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Dayton Barn one of earliest built in Tuscarawas County

Barn Spotlight: Tuscarawas County will be featured on the Friends of Ohio Barns Conference and Barn Tour.

Pamela Whitney Gray

January 31, 2024

7 Slides

At a Glance

  • Dayton Barn is part of the Friends of Ohio Barns Conference and Tour.
  • Register now for the event in Tuscarawas County, which is set for April 25-27.
  • The Dayton family saved the barn by replacing the roof.

The 23rd annual Friends of Ohio Barns Conference and Barn Tour is approaching, and the Dayton Barn will be one of many structures featured. The barn has been plucked from the ravages of time and returned to its former grandeur to be of service on the Dayton family farm.

Mark your calendars for the FOB conference in Tuscarawas County, which is set for April 25-27. On the first day, FOB offers an afternoon activity to provide time for attendees to catch up with old friends and meet new barn enthusiasts. Friday is the barn tour, and on Saturday, speakers will share their knowledge of the timber-frame barns and local history.

Traveling by motor coach, the tour this year offers the chance to visit six barns — four built in the 1800s, one in the early 1900s and one built this year in the old timber-frame tradition. As attendees gather in the driveway of each barn, FOB’s timber-framers will discuss the structure and the importance of the family barn in everyday life.

Dayton Barn

The Dayton Barn is one of the earliest barns built in Tuscarawas County. This historic barn was built in three different stages. The first two stages are constructed with timbers harvested on the farm, and then hewn with an ax.

Joinery to fit the hewn logs together was created with an auger and chisel. When the original 22-by-35-foot barn was built, a portion served as housing for the family for a period of time until a house was built. An original sandstone surface was laid across the exterior of the south side under the forebay, as kind of an entryway. This oldest portion still stands as an independent structure.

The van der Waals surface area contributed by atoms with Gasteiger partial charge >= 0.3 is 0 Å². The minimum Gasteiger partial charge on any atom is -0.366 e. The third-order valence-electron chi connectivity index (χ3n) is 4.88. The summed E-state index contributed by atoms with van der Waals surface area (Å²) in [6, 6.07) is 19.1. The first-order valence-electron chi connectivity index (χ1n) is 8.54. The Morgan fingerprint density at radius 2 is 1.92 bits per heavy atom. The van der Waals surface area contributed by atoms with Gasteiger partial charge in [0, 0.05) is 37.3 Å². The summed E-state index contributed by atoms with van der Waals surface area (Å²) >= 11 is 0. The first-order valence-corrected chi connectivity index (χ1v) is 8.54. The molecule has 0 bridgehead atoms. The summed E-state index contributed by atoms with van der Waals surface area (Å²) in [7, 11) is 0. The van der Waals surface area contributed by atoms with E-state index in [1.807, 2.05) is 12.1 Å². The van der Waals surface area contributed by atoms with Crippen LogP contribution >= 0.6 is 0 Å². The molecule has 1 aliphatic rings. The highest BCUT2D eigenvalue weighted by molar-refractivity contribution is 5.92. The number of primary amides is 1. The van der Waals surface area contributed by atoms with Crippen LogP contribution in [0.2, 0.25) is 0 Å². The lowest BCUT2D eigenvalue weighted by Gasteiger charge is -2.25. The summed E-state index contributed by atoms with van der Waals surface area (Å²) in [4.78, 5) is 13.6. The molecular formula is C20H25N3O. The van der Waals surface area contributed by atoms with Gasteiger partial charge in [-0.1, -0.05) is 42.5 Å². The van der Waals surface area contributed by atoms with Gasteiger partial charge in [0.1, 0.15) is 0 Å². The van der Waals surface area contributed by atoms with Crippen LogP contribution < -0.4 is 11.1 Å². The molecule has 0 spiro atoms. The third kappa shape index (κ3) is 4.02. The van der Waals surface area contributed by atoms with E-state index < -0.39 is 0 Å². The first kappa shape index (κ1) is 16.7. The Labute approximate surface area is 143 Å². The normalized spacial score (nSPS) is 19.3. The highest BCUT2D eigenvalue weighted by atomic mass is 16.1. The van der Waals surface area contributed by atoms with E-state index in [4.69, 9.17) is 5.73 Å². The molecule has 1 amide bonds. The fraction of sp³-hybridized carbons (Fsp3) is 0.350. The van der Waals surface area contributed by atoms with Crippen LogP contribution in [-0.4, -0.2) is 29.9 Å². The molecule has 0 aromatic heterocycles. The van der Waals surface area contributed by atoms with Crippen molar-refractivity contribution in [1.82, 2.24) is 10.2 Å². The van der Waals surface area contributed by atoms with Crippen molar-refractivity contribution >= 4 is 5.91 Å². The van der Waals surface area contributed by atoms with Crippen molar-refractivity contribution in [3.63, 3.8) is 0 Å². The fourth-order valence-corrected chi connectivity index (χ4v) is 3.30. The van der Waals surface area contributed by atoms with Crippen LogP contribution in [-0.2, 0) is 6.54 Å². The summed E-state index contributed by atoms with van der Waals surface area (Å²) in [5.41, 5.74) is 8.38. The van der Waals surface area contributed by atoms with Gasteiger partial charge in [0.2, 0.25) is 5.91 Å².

The 1853 three-bay barn, 59-by-35-foot, was built adjacent to the older, smaller building. The two independent structures were covered with a single gable roof, combining them into a four-bay barn.

In the peak of the roof is a wooden hay track with its trolley and harpoon. This system lifted long hay from a wagon and moved it the length of the barn to be deposited near the desired location in the mow. It was then handled by hand with a hay fork.

The foundations for these two combined sections are laid up with cut sandstone. In the southeast corner of the three-bay addition is a sandstone carved with the initials F.E., for Fred Eckert, the original landowner and barn builder. The stone carries the date of 1853.

The foundation is spanned with large half-hewn sleepers, about 8 inches apart upon which the mow floor rests.

Wind doors were originally at the far end of the threshing floor, which is referred to as the driveway today. They were closed off when the straw shed was added, circa 1900. The new straw shed is constructed with laminated planks in the newer truss-style that was becoming popular in the late 1800s to the early 1900s.

This type of construction was developed for two reasons. First, large trees for long straight timbers were getting scarce. Second, the hay track had been invented, and the truss-style construction opened the interior of the barn to allow the hay trolley to travel the length of the barn without obstruction.

Barn saved

The roof on this once magnificent barn was collapsing. However, the Dayton family was determined to save it. JCM Timber Works was hired to do the repairs, alterations and a roof.

The roof was removed, the frame was deconstructed and taken to JCM’s shop in Killbuck for repairs. Shipped back to the barn site, it was reassembled and raised for the new roof.

The north side of the barn, facing the road, was one long straight wall with large wagon doors entering into the center bays onto the driveway floor. This middle section was recessed 8 feet during renovation.

The barn sits so close to the road that this alteration creates more room for access to the barn. This now gives the barn the appearance of having outshot sheds. Originally, outshot sheds were added to the original frame to protect the large, hinged wagon doors of old barns. In addition, they provided more storage for feed and small implements.

FOB invites anyone who is interested in history and old barns to attend the annual conference the last weekend in April in a different county every year. For more information on FOB and its mission, visit friendsofohiobarns.org.

Gray is the Lady Barn Consultant and board member of Friends of Ohio Barns. Contact her at [email protected] or call 740-263-1369.

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